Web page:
First Look

Rice to the Occasion with Tao Rice Rolls in Plano

From left to right: bacon, tao in purple rice, traditional, Taiwan in purple rice, sweet
From left to right: bacon, tao in purple rice, traditional, Taiwan in purple rice, sweet Didi Paterno
Call it by its name. It is not Taiwanese sushi, nor is it Taiwanese kimbap. More so, it is not remotely a Taiwanese burrito. As we close 2021 and open the new year, it is time to call dishes by their actual names.

Let us introduce you to fan tuan [fun-twan], Taiwanese breakfast rice rolls.

Yes, they may share similar ingredients — rice, dried seaweed sheets, protein such as eel, egg, shrimp, fish, even kimchi — but the fan tuan is a fan tuan. And what better way to get to know this delicacy better through Tao Rice Roll in the other DFW Chinatown in central Plano.
click to enlarge This is only the second location outside of Queens, NYC. - DIDI PATERNO
This is only the second location outside of Queens, NYC.
Didi Paterno
Originally from Queens, New York City, Tao Rice Roll moved further west and set up shop in two Texas locations, including the one in Plano (the other is in Houston). They serve a wide range of traditional Taiwanese breakfast items with fan tuan front and center.

Fan tuan is no one-trick pony. While all are wrapped with a layer of compacted sticky rice filled with pork floss, sweet and savory tufts of fine threads of dried pork, there are 14 combinations to choose from.

We tried a few.

If you prefer the traditional option from their menu, imagine sticky rice filled with pork floss, youtiao bits (deep-fried hollow dough sticks) and cubed pickled radish. Another favorite is the Taiwan, a mix of sweet, fatty lap Cheong (Chinese sausage), pork floss, youtiao and pickled radish. Their signature Tao roll is ground pork and shiitake mushroom mixture, braised egg, pork floss, sliced lettuce and mayonnaise.

Blending and adapting into the American food landscape, they also have a bacon rice roll with, of course, bacon, braised boiled egg, lettuce, youtiao bits and more pork floss. The sticky rice is the perfect sponge for the bacon grease.

Make no mistake thinking that the sweet fan tuan is a dessert-fan tuan. Rather, it is a sweet and savory rice roll with marinated egg, pork floss, crispy youtiao bits and a generous sprinkle of black sesame sugar. It is a traditional combination loved by many.

Notice the flavor pattern here? Chewy, crispy, sweet and savory with a kiss of sourness to balance it all out.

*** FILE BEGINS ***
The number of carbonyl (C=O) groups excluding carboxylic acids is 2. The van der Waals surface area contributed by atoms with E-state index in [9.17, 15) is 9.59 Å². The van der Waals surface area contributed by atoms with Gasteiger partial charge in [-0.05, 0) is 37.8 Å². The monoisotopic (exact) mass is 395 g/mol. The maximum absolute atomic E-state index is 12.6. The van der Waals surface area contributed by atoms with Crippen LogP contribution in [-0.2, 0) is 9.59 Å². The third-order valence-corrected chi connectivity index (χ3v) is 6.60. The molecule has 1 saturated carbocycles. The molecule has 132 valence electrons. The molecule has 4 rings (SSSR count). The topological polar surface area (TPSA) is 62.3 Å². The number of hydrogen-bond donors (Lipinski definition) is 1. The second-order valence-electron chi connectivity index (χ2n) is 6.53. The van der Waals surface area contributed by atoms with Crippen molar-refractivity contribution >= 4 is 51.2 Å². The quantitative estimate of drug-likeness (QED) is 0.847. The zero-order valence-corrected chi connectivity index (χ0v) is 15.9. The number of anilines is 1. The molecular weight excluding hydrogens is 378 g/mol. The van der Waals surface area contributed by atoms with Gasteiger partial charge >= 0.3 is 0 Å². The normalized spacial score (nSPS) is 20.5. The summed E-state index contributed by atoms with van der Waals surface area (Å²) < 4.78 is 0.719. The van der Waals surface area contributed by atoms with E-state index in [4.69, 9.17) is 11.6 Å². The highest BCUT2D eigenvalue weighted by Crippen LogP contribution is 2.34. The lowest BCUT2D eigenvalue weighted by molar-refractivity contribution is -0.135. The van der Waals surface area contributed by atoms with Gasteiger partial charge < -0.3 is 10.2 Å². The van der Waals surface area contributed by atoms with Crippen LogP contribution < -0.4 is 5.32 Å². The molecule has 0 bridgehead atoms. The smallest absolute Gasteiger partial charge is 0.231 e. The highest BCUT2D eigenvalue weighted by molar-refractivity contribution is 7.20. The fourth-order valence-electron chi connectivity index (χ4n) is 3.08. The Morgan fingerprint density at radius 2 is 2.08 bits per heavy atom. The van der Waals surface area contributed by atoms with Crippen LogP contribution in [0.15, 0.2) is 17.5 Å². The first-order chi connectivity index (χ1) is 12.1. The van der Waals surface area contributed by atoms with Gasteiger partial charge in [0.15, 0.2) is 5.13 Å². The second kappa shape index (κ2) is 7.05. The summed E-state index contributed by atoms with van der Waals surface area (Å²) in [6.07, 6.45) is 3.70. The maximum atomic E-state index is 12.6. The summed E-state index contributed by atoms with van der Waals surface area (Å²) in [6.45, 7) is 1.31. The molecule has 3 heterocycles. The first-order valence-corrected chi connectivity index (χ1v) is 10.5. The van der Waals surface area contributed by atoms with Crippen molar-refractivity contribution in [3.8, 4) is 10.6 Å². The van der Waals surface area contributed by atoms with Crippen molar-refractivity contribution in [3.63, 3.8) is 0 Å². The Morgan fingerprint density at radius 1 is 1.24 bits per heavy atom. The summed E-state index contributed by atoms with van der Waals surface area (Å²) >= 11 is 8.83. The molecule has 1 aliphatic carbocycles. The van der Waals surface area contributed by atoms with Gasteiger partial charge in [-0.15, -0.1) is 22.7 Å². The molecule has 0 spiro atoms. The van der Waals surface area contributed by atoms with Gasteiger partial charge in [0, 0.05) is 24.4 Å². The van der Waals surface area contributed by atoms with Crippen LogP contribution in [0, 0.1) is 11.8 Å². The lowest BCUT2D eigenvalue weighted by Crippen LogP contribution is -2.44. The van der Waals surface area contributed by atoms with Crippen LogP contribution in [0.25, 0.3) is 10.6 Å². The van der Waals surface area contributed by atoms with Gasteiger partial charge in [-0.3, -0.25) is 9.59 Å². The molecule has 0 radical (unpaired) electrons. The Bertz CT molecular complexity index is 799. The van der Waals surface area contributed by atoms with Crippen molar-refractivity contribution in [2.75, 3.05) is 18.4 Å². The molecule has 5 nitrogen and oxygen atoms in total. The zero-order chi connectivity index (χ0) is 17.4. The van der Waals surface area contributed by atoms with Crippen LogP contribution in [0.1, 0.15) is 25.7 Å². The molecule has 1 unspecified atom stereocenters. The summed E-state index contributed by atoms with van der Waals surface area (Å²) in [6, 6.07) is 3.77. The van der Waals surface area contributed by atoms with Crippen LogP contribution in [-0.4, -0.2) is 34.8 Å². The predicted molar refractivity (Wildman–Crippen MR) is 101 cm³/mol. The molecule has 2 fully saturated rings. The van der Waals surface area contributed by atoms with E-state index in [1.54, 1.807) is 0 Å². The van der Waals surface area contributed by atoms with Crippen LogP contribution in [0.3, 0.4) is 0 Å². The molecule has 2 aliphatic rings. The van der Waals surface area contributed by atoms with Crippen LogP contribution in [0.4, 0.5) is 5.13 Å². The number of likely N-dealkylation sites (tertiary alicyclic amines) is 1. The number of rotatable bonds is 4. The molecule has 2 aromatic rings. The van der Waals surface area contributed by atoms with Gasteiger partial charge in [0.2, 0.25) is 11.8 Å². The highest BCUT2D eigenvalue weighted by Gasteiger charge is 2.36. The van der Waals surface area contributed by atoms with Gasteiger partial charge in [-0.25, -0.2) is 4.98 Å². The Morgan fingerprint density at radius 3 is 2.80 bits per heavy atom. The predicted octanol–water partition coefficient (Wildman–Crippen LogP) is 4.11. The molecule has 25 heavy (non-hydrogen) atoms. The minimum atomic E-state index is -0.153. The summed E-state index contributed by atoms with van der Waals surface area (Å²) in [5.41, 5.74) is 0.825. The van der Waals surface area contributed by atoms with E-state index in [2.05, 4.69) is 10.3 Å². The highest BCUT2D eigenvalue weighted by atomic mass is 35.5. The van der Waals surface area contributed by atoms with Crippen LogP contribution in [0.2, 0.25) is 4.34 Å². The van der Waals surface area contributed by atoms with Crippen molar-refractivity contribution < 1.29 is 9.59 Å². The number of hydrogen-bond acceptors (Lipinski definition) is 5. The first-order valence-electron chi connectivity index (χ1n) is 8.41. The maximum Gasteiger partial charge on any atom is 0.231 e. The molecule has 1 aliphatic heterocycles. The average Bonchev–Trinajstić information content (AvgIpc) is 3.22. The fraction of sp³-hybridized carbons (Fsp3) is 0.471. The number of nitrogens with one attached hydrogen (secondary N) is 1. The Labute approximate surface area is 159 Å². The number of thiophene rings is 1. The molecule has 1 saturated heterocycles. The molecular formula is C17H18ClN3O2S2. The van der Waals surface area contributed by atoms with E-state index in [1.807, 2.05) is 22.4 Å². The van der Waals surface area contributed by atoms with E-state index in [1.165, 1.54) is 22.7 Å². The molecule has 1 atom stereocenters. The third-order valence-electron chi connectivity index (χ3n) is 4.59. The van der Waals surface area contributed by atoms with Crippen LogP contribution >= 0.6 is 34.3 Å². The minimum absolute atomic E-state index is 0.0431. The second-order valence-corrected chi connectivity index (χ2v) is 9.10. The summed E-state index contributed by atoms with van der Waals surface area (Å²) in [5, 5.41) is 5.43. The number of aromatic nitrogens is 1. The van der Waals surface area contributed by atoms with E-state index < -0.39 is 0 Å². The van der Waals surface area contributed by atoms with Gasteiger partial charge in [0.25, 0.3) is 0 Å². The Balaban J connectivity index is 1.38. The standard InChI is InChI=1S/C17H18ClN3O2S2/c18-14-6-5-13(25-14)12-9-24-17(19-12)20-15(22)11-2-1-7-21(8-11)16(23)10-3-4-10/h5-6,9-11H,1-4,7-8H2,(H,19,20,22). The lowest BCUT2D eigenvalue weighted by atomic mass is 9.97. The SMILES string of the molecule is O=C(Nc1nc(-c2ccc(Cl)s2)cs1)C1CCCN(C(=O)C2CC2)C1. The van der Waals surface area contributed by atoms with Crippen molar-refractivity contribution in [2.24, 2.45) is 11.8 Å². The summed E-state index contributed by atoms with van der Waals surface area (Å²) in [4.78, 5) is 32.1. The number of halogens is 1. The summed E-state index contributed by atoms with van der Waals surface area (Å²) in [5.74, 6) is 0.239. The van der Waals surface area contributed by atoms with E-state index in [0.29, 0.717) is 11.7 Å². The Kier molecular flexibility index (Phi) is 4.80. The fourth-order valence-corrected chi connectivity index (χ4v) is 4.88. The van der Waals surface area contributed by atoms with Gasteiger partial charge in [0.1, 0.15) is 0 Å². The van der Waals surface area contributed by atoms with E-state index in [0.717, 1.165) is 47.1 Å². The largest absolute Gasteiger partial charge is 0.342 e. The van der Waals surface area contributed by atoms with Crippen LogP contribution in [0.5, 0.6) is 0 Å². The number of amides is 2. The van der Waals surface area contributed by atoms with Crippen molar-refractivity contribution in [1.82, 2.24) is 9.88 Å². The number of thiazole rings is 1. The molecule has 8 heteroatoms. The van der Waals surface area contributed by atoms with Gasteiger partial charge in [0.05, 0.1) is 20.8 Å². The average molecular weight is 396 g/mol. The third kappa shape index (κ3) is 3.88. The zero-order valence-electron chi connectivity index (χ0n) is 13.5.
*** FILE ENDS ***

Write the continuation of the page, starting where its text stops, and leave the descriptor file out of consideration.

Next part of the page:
You also have the option to choose between white or upgrade to purple rice for an additional fifty cents for any of your selected fan tauns. Purple rice is a combination of white sticky rice and black sticky rice, the latter which lends and evens out its majestic color to all the white rice grains.

Pair your choice of fan tuan with the traditional drink, a glass of in-store made soy milk. This is soy unlike the ones from the cartons in the supermarkets; it's not muted nor masked by vanilla or other flavors, the taste of the soy shines.
click to enlarge Salted soy milk with youtiao, seaweed and scallion. - DIDI PATERNO
Salted soy milk with youtiao, seaweed and scallion.
Didi Paterno
On a cold day, get a cup of hot and sweet soy milk. Or if you're feeling curious, try the salted option, which is more a soup than a drink, a dairy-free, creamy savory soup accentuated by the texture of crispy youtiao, chewy seaweed and scallion. It's best eaten hot and fresh for contrast in textures. You can get an iced soy milk as well.

Fan tuan is both affordable — with each roll priced between $4.75 and $5.95 — and jam-packed with flavor and texture. Don’t be fooled by their 5-inch size; they will fill you up. Conveniently packaged, you are supposed to hold it in your hand and eat. Then you can rewrap if it is unfinished and continue eating later.

They are best eaten fresh on the same day. But if push comes to shove, wrap tightly, store in the fridge and steam to give it a second life.

Be proud that you now have added to your gastronomic knowledge range. Remember, fan tuan, the Taiwanese breakfast rice roll. Now go eat some.

Tao Rice Roll, 2001 Coit Road, #166, Plano, Monday-Friday 7:30 a.m. - 3 p.m.; Saturday 7:30 a.m. - 6:30 p.m.; Sunday Closed
KEEP THE DALLAS OBSERVER FREE... Since we started the Dallas Observer, it has been defined as the free, independent voice of Dallas, and we'd like to keep it that way. With local media under siege, it's more important than ever for us to rally support behind funding our local journalism. You can help by participating in our "I Support" program, allowing us to keep offering readers access to our incisive coverage of local news, food and culture with no paywalls.